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Mapping bridges, bridging mappers

Snigdha Bansal Snigdha Bansal Follow Dec 01, 2022 · 3 mins read
Mapping bridges, bridging mappers
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Mapping bridges, bridging mappers: An evening with OSM and TomTom Belgium

Written by Snigdha Bansal, adapted for TomTom Open Source blog by Courtney Williamson

If you edit in OpenStreetMap, work as a GIS engineer or in a location services or mobility company, or pay attention to search terms like #geospatial and #foss, you’ve probably heard TomTom’s big news. The company has announced a new Maps Platform, which will combine TomTom’s own data with a range of sources to power the smartest map on the planet. Not only that, but the company just partnered with Amazon, Meta, and Microsoft, to form the new Overture Foundation as part of an effort to build “reliable, easy-to-use and interoperable open map data.”

Both of these initiatives put the importance of open source software and data at the forefront of TomTom’s corporate strategy—especially when it comes to the “super source” of OpenStreetMap data. It won’t come as a surprise that TomTom’s OSM engagement team has been supporting OSM’ers in their mapping efforts for almost two years now.

One of the most interesting projects to come out of this engagement was the opportunity to become a corporate sponsor for the Belgian chapter of OSM, which is why Ghent was the perfect location to host a TomTom/OSM collaboration: a networking meetup for mapmakers. Organized by TomTom community manager Marjan Van de Kauter and OSM Belgium members Joost Schouppe and Pieter Vander Vennet, it was an evening of networking, mapping conversations, and most importantly—pizza.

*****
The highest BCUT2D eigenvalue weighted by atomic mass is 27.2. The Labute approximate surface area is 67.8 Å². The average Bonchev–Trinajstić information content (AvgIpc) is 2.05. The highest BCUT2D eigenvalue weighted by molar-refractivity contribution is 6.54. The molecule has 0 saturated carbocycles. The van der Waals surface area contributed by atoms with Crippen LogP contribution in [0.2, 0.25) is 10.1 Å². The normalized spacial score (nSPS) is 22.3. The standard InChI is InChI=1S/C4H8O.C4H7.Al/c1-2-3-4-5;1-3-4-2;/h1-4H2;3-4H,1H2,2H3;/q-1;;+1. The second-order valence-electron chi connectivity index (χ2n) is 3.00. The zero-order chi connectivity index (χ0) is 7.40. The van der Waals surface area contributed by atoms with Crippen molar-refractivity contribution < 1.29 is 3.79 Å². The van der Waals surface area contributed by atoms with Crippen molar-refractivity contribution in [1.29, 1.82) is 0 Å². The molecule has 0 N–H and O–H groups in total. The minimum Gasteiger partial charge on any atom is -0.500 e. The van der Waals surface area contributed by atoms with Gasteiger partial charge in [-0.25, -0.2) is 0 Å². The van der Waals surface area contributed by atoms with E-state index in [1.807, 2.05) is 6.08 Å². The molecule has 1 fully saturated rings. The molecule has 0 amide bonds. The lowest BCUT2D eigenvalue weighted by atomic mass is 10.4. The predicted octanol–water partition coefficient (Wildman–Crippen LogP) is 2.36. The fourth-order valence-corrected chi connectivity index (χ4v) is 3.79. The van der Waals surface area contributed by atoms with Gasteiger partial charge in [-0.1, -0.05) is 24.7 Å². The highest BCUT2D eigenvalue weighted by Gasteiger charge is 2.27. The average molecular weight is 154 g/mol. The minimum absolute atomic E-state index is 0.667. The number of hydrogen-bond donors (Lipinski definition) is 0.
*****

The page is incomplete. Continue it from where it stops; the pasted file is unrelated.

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TomTom writer Snigdha Bansal travelled to Ghent from Amsterdam to experience the event in person and shared the following description of the evening:

The get-together started with a presentation from OSM Belgium. Board member Joost Schouppe introduced TomTom’ers to the Belgian OSM chapter and their various initiatives. Pieter Vander Vennet followed with a presentation on MapComplete, a topical OSM editing tool he developed.

It quickly became clear to me why OSM Belgium’s tagline is “Crazy about mapping.” The passion with which they approach mapping is what makes the OSM map so rich and useful.

I also learned that with OSM, anyone can become a mapper. Especially with tools like MapComplete, which requires little to no technical skills and provides an easy point of entry to anyone interested in open-source mapping. With it, you can create interesting thematic maps about virtually anything ranging from benches in a city to the availability of toilet paper in public restrooms. If I’m being honest, it made me want to try MapComplete out and see what my non-existent mapping skills are good for.

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After these presentations, we were joined by some other OSM’ers from various cities in Belgium. Over snacks, drinks and many slices of pizza, we learned more about their backgrounds, what got them into the community and what they love about mapping.

It made me realise how diverse the OSM community really is – and I don’t just mean where mappers are based but also in their educational and professional backgrounds and what drives them to map the world. While for some, mapping and geospatial data is a part of their professional lives, for others it’s a meditative hobby that keeps the world interesting.

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Ideally, this evening will be just the first of many OSM/TomTom meet-ups. It’s a great way for TomTom’ers to continue to learn about the OSM mapping model and help build the community. It’s also a good way to start deepening our connections to the open source community in general. And why not do these things while making new friends at the same time?

Snigdha Bansal
Written by Snigdha Bansal
Copywriter TomTom Creative Agency